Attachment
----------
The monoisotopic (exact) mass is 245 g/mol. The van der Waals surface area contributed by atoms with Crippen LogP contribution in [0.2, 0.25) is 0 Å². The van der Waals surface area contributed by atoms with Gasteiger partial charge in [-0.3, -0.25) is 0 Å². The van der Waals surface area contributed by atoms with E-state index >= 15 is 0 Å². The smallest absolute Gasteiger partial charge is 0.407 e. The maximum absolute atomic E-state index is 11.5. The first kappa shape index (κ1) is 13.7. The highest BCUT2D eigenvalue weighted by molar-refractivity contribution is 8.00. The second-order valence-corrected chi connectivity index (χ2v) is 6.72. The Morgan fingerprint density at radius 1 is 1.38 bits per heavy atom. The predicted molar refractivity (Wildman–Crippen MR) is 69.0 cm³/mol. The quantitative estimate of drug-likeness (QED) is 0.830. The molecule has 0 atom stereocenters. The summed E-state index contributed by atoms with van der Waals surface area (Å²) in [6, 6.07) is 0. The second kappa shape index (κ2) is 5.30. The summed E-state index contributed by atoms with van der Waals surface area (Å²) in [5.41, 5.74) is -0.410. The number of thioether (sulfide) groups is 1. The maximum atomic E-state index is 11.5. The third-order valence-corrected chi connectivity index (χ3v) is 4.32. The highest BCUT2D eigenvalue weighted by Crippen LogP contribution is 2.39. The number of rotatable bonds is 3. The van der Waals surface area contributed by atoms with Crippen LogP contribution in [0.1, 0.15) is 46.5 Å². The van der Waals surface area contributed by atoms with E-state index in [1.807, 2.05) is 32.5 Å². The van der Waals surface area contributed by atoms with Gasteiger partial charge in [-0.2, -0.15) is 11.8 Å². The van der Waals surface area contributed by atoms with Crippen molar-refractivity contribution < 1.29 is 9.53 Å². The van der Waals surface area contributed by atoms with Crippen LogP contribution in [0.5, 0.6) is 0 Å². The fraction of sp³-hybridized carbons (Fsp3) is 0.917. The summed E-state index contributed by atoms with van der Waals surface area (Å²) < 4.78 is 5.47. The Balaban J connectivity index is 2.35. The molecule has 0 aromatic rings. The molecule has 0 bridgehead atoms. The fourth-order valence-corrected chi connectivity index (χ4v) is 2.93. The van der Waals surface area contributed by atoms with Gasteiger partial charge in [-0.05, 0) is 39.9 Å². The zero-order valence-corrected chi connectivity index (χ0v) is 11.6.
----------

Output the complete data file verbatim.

The monoisotopic (exact) mass is 245 g/mol. The van der Waals surface area contributed by atoms with Crippen LogP contribution in [0.2, 0.25) is 0 Å². The van der Waals surface area contributed by atoms with Gasteiger partial charge in [-0.3, -0.25) is 0 Å². The van der Waals surface area contributed by atoms with E-state index >= 15 is 0 Å². The smallest absolute Gasteiger partial charge is 0.407 e. The maximum absolute atomic E-state index is 11.5. The first kappa shape index (κ1) is 13.7. The highest BCUT2D eigenvalue weighted by molar-refractivity contribution is 8.00. The second-order valence-corrected chi connectivity index (χ2v) is 6.72. The Morgan fingerprint density at radius 1 is 1.38 bits per heavy atom. The predicted molar refractivity (Wildman–Crippen MR) is 69.0 cm³/mol. The quantitative estimate of drug-likeness (QED) is 0.830. The molecule has 0 atom stereocenters. The summed E-state index contributed by atoms with van der Waals surface area (Å²) in [6, 6.07) is 0. The second kappa shape index (κ2) is 5.30. The summed E-state index contributed by atoms with van der Waals surface area (Å²) in [5.41, 5.74) is -0.410. The number of thioether (sulfide) groups is 1. The maximum atomic E-state index is 11.5. The third-order valence-corrected chi connectivity index (χ3v) is 4.32. The highest BCUT2D eigenvalue weighted by Crippen LogP contribution is 2.39. The number of rotatable bonds is 3. The van der Waals surface area contributed by atoms with Crippen LogP contribution in [0.1, 0.15) is 46.5 Å². The van der Waals surface area contributed by atoms with E-state index in [1.807, 2.05) is 32.5 Å². The van der Waals surface area contributed by atoms with Gasteiger partial charge in [-0.2, -0.15) is 11.8 Å². The van der Waals surface area contributed by atoms with Crippen molar-refractivity contribution < 1.29 is 9.53 Å². The van der Waals surface area contributed by atoms with Crippen LogP contribution in [0.5, 0.6) is 0 Å². The fraction of sp³-hybridized carbons (Fsp3) is 0.917. The summed E-state index contributed by atoms with van der Waals surface area (Å²) < 4.78 is 5.47. The Balaban J connectivity index is 2.35. The molecule has 0 aromatic rings. The molecule has 0 bridgehead atoms. The fourth-order valence-corrected chi connectivity index (χ4v) is 2.93. The van der Waals surface area contributed by atoms with Gasteiger partial charge in [-0.05, 0) is 39.9 Å². The zero-order valence-corrected chi connectivity index (χ0v) is 11.6.